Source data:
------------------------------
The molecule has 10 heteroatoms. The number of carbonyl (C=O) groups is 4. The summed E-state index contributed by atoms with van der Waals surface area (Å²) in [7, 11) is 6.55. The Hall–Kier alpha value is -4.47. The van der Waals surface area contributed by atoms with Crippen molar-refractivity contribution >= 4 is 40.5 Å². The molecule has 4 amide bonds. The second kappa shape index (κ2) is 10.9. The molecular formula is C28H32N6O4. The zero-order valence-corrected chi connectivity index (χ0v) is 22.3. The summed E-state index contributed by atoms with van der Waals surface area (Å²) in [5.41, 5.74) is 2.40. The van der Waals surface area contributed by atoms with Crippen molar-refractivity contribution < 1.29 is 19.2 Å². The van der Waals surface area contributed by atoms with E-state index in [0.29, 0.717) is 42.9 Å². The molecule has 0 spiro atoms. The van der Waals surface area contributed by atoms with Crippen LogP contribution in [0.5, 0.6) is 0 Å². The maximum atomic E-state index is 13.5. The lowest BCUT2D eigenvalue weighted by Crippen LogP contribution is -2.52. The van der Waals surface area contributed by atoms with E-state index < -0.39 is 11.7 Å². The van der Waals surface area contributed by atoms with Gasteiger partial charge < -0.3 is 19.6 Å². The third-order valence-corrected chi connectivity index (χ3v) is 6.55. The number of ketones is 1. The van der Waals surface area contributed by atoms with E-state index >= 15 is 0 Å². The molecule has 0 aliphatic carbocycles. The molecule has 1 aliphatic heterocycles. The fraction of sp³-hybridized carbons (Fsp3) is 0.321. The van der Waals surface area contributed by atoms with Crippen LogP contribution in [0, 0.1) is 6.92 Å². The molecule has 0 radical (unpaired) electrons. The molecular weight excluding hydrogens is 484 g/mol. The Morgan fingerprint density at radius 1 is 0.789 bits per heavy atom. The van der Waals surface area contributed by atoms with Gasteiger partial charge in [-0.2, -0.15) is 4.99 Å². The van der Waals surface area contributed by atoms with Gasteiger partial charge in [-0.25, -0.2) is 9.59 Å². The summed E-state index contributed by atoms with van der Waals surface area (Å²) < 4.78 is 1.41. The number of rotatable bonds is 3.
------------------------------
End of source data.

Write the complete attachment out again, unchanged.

The molecule has 10 heteroatoms. The number of carbonyl (C=O) groups is 4. The summed E-state index contributed by atoms with van der Waals surface area (Å²) in [7, 11) is 6.55. The Hall–Kier alpha value is -4.47. The van der Waals surface area contributed by atoms with Crippen molar-refractivity contribution >= 4 is 40.5 Å². The molecule has 4 amide bonds. The second kappa shape index (κ2) is 10.9. The molecular formula is C28H32N6O4. The zero-order valence-corrected chi connectivity index (χ0v) is 22.3. The summed E-state index contributed by atoms with van der Waals surface area (Å²) in [5.41, 5.74) is 2.40. The van der Waals surface area contributed by atoms with Crippen molar-refractivity contribution < 1.29 is 19.2 Å². The van der Waals surface area contributed by atoms with E-state index in [0.29, 0.717) is 42.9 Å². The molecule has 0 spiro atoms. The van der Waals surface area contributed by atoms with Crippen LogP contribution in [0.5, 0.6) is 0 Å². The maximum atomic E-state index is 13.5. The lowest BCUT2D eigenvalue weighted by Crippen LogP contribution is -2.52. The van der Waals surface area contributed by atoms with E-state index < -0.39 is 11.7 Å². The van der Waals surface area contributed by atoms with Gasteiger partial charge < -0.3 is 19.6 Å². The third-order valence-corrected chi connectivity index (χ3v) is 6.55. The number of ketones is 1. The van der Waals surface area contributed by atoms with E-state index >= 15 is 0 Å². The molecule has 0 aliphatic carbocycles. The molecule has 1 aliphatic heterocycles. The fraction of sp³-hybridized carbons (Fsp3) is 0.321. The van der Waals surface area contributed by atoms with Crippen LogP contribution in [0, 0.1) is 6.92 Å². The molecule has 0 radical (unpaired) electrons. The molecular weight excluding hydrogens is 484 g/mol. The Morgan fingerprint density at radius 1 is 0.789 bits per heavy atom. The van der Waals surface area contributed by atoms with Gasteiger partial charge in [-0.2, -0.15) is 4.99 Å². The van der Waals surface area contributed by atoms with Gasteiger partial charge in [-0.25, -0.2) is 9.59 Å². The summed E-state index contributed by atoms with van der Waals surface area (Å²) < 4.78 is 1.41. The number of rotatable bonds is 3.